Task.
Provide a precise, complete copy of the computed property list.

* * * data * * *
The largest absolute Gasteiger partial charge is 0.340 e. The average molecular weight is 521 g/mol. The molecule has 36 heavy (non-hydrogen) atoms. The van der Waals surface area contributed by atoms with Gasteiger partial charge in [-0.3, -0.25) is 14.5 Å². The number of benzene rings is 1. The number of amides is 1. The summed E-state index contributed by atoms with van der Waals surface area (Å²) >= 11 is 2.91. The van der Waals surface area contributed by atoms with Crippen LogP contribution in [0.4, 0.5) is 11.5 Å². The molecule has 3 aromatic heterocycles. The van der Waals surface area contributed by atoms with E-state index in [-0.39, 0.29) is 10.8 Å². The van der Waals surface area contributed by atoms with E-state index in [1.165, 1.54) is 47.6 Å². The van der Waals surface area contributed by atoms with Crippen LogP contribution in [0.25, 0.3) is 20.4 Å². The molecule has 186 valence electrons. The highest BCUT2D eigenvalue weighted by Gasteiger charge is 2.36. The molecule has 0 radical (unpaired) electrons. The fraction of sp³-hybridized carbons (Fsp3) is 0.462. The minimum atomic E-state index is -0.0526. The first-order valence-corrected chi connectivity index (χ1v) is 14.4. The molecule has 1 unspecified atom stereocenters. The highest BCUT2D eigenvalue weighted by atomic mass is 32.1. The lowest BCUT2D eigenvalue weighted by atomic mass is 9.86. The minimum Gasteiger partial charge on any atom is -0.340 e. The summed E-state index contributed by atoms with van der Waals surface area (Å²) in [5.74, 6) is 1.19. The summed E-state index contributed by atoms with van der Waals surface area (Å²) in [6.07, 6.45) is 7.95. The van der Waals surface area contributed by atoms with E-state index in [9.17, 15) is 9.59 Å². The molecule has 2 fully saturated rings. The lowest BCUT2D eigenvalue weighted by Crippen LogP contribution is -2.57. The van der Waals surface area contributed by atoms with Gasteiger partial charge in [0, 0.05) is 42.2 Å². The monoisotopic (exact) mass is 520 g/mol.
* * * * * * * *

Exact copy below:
The largest absolute Gasteiger partial charge is 0.340 e. The average molecular weight is 521 g/mol. The molecule has 36 heavy (non-hydrogen) atoms. The van der Waals surface area contributed by atoms with Gasteiger partial charge in [-0.3, -0.25) is 14.5 Å². The number of benzene rings is 1. The number of amides is 1. The summed E-state index contributed by atoms with van der Waals surface area (Å²) >= 11 is 2.91. The van der Waals surface area contributed by atoms with Crippen LogP contribution in [0.4, 0.5) is 11.5 Å². The molecule has 3 aromatic heterocycles. The van der Waals surface area contributed by atoms with E-state index in [-0.39, 0.29) is 10.8 Å². The van der Waals surface area contributed by atoms with E-state index in [1.165, 1.54) is 47.6 Å². The van der Waals surface area contributed by atoms with Crippen LogP contribution in [0.25, 0.3) is 20.4 Å². The molecule has 186 valence electrons. The highest BCUT2D eigenvalue weighted by Gasteiger charge is 2.36. The molecule has 0 radical (unpaired) electrons. The fraction of sp³-hybridized carbons (Fsp3) is 0.462. The minimum atomic E-state index is -0.0526. The first-order valence-corrected chi connectivity index (χ1v) is 14.4. The molecule has 1 unspecified atom stereocenters. The highest BCUT2D eigenvalue weighted by atomic mass is 32.1. The lowest BCUT2D eigenvalue weighted by atomic mass is 9.86. The minimum Gasteiger partial charge on any atom is -0.340 e. The summed E-state index contributed by atoms with van der Waals surface area (Å²) in [5.74, 6) is 1.19. The summed E-state index contributed by atoms with van der Waals surface area (Å²) in [6.07, 6.45) is 7.95. The van der Waals surface area contributed by atoms with E-state index in [9.17, 15) is 9.59 Å². The molecule has 2 fully saturated rings. The lowest BCUT2D eigenvalue weighted by Crippen LogP contribution is -2.57. The van der Waals surface area contributed by atoms with Gasteiger partial charge in [0, 0.05) is 42.2 Å². The monoisotopic (exact) mass is 520 g/mol.